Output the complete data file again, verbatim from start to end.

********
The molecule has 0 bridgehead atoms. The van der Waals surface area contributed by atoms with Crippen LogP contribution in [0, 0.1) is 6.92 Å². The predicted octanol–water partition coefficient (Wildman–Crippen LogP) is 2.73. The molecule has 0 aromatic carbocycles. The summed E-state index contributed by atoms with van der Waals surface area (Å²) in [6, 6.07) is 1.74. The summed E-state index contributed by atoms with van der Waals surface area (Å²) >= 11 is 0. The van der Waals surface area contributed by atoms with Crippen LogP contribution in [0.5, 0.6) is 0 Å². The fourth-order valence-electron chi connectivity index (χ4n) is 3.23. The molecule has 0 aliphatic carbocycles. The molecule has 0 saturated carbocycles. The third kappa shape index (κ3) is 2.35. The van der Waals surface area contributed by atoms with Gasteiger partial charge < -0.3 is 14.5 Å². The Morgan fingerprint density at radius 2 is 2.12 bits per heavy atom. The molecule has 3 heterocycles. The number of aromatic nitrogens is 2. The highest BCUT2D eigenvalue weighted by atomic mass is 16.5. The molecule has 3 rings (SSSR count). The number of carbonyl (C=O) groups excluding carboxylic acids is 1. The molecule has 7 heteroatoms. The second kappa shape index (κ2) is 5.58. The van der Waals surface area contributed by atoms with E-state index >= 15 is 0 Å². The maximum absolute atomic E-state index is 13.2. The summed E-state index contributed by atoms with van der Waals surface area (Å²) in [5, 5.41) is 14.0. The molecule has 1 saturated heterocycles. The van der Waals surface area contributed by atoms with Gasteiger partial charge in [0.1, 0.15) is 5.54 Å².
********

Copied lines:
The molecule has 0 bridgehead atoms. The van der Waals surface area contributed by atoms with Crippen LogP contribution in [0, 0.1) is 6.92 Å². The predicted octanol–water partition coefficient (Wildman–Crippen LogP) is 2.73. The molecule has 0 aromatic carbocycles. The summed E-state index contributed by atoms with van der Waals surface area (Å²) in [6, 6.07) is 1.74. The summed E-state index contributed by atoms with van der Waals surface area (Å²) >= 11 is 0. The van der Waals surface area contributed by atoms with Crippen LogP contribution in [0.5, 0.6) is 0 Å². The fourth-order valence-electron chi connectivity index (χ4n) is 3.23. The molecule has 0 aliphatic carbocycles. The molecule has 0 saturated carbocycles. The third kappa shape index (κ3) is 2.35. The van der Waals surface area contributed by atoms with Gasteiger partial charge < -0.3 is 14.5 Å². The Morgan fingerprint density at radius 2 is 2.12 bits per heavy atom. The molecule has 3 heterocycles. The number of aromatic nitrogens is 2. The highest BCUT2D eigenvalue weighted by atomic mass is 16.5. The molecule has 3 rings (SSSR count). The number of carbonyl (C=O) groups excluding carboxylic acids is 1. The molecule has 7 heteroatoms. The second kappa shape index (κ2) is 5.58. The van der Waals surface area contributed by atoms with E-state index >= 15 is 0 Å². The maximum absolute atomic E-state index is 13.2. The summed E-state index contributed by atoms with van der Waals surface area (Å²) in [5, 5.41) is 14.0. The molecule has 1 saturated heterocycles. The van der Waals surface area contributed by atoms with Gasteiger partial charge in [0.1, 0.15) is 5.54 Å².